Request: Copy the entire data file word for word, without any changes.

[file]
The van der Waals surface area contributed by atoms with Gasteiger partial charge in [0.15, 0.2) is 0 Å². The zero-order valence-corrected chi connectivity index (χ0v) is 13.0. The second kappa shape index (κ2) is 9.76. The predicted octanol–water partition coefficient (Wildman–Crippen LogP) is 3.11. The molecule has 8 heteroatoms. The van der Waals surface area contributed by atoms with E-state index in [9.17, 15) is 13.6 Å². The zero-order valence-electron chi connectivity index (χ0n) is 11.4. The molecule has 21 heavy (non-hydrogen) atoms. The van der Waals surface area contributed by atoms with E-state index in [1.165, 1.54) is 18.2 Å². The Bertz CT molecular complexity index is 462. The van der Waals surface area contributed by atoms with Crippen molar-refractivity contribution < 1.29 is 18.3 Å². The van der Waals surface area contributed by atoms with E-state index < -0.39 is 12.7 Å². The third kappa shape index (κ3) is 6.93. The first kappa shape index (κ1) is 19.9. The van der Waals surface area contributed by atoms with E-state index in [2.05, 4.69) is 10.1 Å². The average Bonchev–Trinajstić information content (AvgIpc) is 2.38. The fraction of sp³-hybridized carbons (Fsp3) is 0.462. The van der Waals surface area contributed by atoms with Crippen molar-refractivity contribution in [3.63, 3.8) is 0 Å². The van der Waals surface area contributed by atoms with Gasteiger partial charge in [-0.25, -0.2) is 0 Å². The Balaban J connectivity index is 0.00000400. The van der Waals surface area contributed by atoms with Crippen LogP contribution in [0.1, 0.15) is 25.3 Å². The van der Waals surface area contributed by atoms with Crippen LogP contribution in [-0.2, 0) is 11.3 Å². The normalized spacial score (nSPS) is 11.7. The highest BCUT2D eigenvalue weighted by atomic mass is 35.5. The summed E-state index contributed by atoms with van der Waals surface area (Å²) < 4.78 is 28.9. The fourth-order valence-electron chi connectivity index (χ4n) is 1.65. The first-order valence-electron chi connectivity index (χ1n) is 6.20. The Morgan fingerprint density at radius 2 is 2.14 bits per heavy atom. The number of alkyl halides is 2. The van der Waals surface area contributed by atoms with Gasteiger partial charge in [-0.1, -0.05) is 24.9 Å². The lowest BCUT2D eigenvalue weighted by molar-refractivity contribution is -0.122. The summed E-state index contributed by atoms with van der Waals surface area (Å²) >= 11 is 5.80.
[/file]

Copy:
The van der Waals surface area contributed by atoms with Gasteiger partial charge in [0.15, 0.2) is 0 Å². The zero-order valence-corrected chi connectivity index (χ0v) is 13.0. The second kappa shape index (κ2) is 9.76. The predicted octanol–water partition coefficient (Wildman–Crippen LogP) is 3.11. The molecule has 8 heteroatoms. The van der Waals surface area contributed by atoms with E-state index in [9.17, 15) is 13.6 Å². The zero-order valence-electron chi connectivity index (χ0n) is 11.4. The molecule has 21 heavy (non-hydrogen) atoms. The van der Waals surface area contributed by atoms with E-state index in [1.165, 1.54) is 18.2 Å². The Bertz CT molecular complexity index is 462. The van der Waals surface area contributed by atoms with Crippen molar-refractivity contribution < 1.29 is 18.3 Å². The van der Waals surface area contributed by atoms with E-state index < -0.39 is 12.7 Å². The third kappa shape index (κ3) is 6.93. The first kappa shape index (κ1) is 19.9. The van der Waals surface area contributed by atoms with E-state index in [2.05, 4.69) is 10.1 Å². The average Bonchev–Trinajstić information content (AvgIpc) is 2.38. The fraction of sp³-hybridized carbons (Fsp3) is 0.462. The van der Waals surface area contributed by atoms with Crippen molar-refractivity contribution in [3.63, 3.8) is 0 Å². The van der Waals surface area contributed by atoms with Gasteiger partial charge in [-0.25, -0.2) is 0 Å². The Balaban J connectivity index is 0.00000400. The van der Waals surface area contributed by atoms with Crippen LogP contribution in [0.1, 0.15) is 25.3 Å². The van der Waals surface area contributed by atoms with Crippen LogP contribution in [-0.2, 0) is 11.3 Å². The normalized spacial score (nSPS) is 11.7. The highest BCUT2D eigenvalue weighted by atomic mass is 35.5. The summed E-state index contributed by atoms with van der Waals surface area (Å²) < 4.78 is 28.9. The fourth-order valence-electron chi connectivity index (χ4n) is 1.65. The first-order valence-electron chi connectivity index (χ1n) is 6.20. The Morgan fingerprint density at radius 2 is 2.14 bits per heavy atom. The number of alkyl halides is 2. The van der Waals surface area contributed by atoms with Gasteiger partial charge in [-0.1, -0.05) is 24.9 Å². The lowest BCUT2D eigenvalue weighted by molar-refractivity contribution is -0.122. The summed E-state index contributed by atoms with van der Waals surface area (Å²) >= 11 is 5.80.